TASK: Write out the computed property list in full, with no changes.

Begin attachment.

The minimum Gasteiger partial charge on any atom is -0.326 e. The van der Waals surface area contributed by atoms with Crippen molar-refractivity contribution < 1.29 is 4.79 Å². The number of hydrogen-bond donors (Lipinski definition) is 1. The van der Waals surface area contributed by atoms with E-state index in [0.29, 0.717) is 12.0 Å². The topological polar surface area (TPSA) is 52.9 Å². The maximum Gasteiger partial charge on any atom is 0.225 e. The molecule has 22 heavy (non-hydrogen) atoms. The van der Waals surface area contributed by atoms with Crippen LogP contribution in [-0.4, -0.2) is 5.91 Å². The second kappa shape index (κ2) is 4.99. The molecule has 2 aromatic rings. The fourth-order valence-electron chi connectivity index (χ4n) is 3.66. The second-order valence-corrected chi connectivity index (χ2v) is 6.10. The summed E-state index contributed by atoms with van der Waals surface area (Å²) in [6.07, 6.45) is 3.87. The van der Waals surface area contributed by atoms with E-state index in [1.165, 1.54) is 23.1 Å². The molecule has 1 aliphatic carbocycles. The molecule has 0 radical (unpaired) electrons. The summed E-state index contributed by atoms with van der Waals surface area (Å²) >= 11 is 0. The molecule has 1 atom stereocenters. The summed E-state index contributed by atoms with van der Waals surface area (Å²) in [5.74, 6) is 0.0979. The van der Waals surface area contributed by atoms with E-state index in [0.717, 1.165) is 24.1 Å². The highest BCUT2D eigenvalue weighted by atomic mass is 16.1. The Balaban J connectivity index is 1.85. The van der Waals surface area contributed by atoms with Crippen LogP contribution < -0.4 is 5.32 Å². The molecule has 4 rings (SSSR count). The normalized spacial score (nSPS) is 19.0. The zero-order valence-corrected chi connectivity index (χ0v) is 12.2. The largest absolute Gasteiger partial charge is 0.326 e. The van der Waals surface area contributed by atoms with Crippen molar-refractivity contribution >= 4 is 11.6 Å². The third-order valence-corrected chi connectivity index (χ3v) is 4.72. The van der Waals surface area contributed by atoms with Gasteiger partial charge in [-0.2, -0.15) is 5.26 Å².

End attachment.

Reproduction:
The minimum Gasteiger partial charge on any atom is -0.326 e. The van der Waals surface area contributed by atoms with Crippen molar-refractivity contribution < 1.29 is 4.79 Å². The number of hydrogen-bond donors (Lipinski definition) is 1. The van der Waals surface area contributed by atoms with E-state index in [0.29, 0.717) is 12.0 Å². The topological polar surface area (TPSA) is 52.9 Å². The maximum Gasteiger partial charge on any atom is 0.225 e. The molecule has 22 heavy (non-hydrogen) atoms. The van der Waals surface area contributed by atoms with Crippen LogP contribution in [-0.4, -0.2) is 5.91 Å². The second kappa shape index (κ2) is 4.99. The molecule has 2 aromatic rings. The fourth-order valence-electron chi connectivity index (χ4n) is 3.66. The second-order valence-corrected chi connectivity index (χ2v) is 6.10. The summed E-state index contributed by atoms with van der Waals surface area (Å²) in [6.07, 6.45) is 3.87. The van der Waals surface area contributed by atoms with E-state index in [1.165, 1.54) is 23.1 Å². The molecule has 1 aliphatic carbocycles. The molecule has 0 radical (unpaired) electrons. The summed E-state index contributed by atoms with van der Waals surface area (Å²) >= 11 is 0. The molecule has 1 atom stereocenters. The summed E-state index contributed by atoms with van der Waals surface area (Å²) in [5.74, 6) is 0.0979. The van der Waals surface area contributed by atoms with E-state index in [0.717, 1.165) is 24.1 Å². The highest BCUT2D eigenvalue weighted by atomic mass is 16.1. The Balaban J connectivity index is 1.85. The van der Waals surface area contributed by atoms with Crippen LogP contribution < -0.4 is 5.32 Å². The molecule has 4 rings (SSSR count). The normalized spacial score (nSPS) is 19.0. The zero-order valence-corrected chi connectivity index (χ0v) is 12.2. The largest absolute Gasteiger partial charge is 0.326 e. The van der Waals surface area contributed by atoms with Crippen molar-refractivity contribution >= 4 is 11.6 Å². The third-order valence-corrected chi connectivity index (χ3v) is 4.72. The van der Waals surface area contributed by atoms with Gasteiger partial charge in [-0.2, -0.15) is 5.26 Å².